Flavours of Flanders:
Flanders is the northern Dutch-speaking area of Belgium encompassing such beautiful cities as Brussels, Ghent, Bruges and Antwerp. Only a couple of hours away on the Eurostar Flanders has become a popular city break destination with UK-based tourists enjoying the waffles, fries, beer and chocolate that are the specialities of the region.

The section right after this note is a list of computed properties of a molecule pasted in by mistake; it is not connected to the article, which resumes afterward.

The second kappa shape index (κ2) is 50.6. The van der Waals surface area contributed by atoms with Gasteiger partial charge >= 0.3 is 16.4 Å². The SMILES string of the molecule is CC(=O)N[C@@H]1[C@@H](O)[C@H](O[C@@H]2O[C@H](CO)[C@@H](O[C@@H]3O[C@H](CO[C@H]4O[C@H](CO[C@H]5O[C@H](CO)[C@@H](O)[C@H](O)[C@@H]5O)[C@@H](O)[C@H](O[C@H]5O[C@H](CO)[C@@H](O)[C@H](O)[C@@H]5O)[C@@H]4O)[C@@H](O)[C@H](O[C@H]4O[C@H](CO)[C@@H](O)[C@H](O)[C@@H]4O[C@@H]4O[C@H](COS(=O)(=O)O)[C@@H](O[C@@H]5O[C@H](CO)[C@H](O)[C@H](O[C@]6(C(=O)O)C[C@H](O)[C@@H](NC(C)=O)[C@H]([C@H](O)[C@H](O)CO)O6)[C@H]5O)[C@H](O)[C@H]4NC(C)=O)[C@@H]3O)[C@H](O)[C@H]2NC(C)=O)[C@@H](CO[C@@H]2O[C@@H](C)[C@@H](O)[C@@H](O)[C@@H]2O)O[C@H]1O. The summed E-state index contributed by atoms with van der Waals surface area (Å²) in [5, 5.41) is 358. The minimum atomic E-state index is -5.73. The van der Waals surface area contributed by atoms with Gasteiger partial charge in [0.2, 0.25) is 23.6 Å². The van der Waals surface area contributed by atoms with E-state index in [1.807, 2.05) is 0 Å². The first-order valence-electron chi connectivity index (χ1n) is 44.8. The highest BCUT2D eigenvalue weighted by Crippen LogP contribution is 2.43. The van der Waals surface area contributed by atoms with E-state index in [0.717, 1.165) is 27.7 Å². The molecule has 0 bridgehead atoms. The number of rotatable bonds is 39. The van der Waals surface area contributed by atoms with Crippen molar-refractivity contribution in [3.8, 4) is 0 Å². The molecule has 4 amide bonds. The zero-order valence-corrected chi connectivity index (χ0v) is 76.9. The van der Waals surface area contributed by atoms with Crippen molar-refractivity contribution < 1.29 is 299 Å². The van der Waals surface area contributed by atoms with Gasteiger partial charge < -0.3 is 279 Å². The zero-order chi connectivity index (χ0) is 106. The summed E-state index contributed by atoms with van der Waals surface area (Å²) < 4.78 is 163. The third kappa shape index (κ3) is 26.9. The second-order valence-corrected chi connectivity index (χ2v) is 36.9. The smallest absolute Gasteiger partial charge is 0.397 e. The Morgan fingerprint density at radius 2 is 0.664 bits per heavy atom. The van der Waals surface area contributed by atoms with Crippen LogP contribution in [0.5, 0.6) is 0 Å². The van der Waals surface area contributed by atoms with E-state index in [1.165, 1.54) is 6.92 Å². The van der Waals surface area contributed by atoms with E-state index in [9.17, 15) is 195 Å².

But Belgium has a much richer gastronomic tradition than just ‘chips and chocs’ so I was really pleased to be invited to be invited to a lunch showcasing the “Flemish Kitchen Rebels” project; 25 hot young chefs, all under the age of 35, with a passion for Flemish gastronomy and regional products.Our luncheon was held at Trinity House, the splendid headquarters of the charity dedicated to safeguarding shipping and seafarers overlooking the Tower of London.Our merry band of food and travel writers kicked things off with a couple of beers from a town called Leuven that has the oldest university in Belgium and is a centre for brewing innovation. Ferme Framboos from the De Vlier brewery (Leuven) had a serious 8% alcohol content and with a sweet and sour base, bitterness coming from Saaz hops and sweetness from malt artisan raspberry juice – it made for a complex but well-balanced taste profile and would match well with spicy oriental food or as here as an aperitif. From the same brewery (Leuven) and at the same potency Gulden Delle was flavoured with home-made elderflower syrup giving a floral note to the beer. I can see these fruit beers catching on here as they offer a complex alternative to the new wave of craft offerings.Well-lubricated by our brewed beverages we moved into the elegant dining room for a Flemish feast.First up was British chef Michael Yates from the Sail and Anchor in Antwerp. He had prepared ‘Blue’ asparagus from Mechelen served with brown butter and cured egg yolk. The asparagus (which is really a whitish-green) is grown underneath the ground. The dish featured crisp raw shards of the delicacy sitting over sweet soft spears cooked in butter. The cured egg yolk was grated over the top adding sparks of saltiness to the dish ameliorated by the nuttiness of the beurre noisette sauce. This dish was matched by Troebel in Paradise (5.5%), a delicious classic modern IPA by Hof den Dormaal.Mains course came courtesy of Chef Sam D’Huyvetter of Brasserie Boulevard, Sint-Martens-Latern near Ghent. Eel with a Green Sauce is a Flanders speciality – the rich oily flesh was counterpointed by the high intensity of the chlorophyllic and vegetal sauce. I loved it.New style Flemish Stoofvlees (Beef stew) with pickles and mustard cream, roasted onions and large fries was really a wonderful dish of slow-cooked reformed oxtail with a sweetly gelatinous texture that picked out the peach notes in The Politician (5.5%), another IPA from the Hof ten Dormaal brewery.Dessert had to feature chocolate, in this case an Ecuadorean dark chocolate dessert served with beer foam, edible sand and glass, served with salty crisps. This was a deliciously unexpected take on the salted chocolate theme and was served with a wonderful oak-aged Armagnac beer (12%) from Hof ten Dormaal.This was a special lunch combining the splendour of Trinity House, a truly great British institution, with wonderful cuisine and produce from Flanders. It’s a region famous for its arts and crafts, wartime history, summer festivals, fashion and design as well as the wonderful food and beers. If you want to find out more the Visit Flanders website is well worth a visit.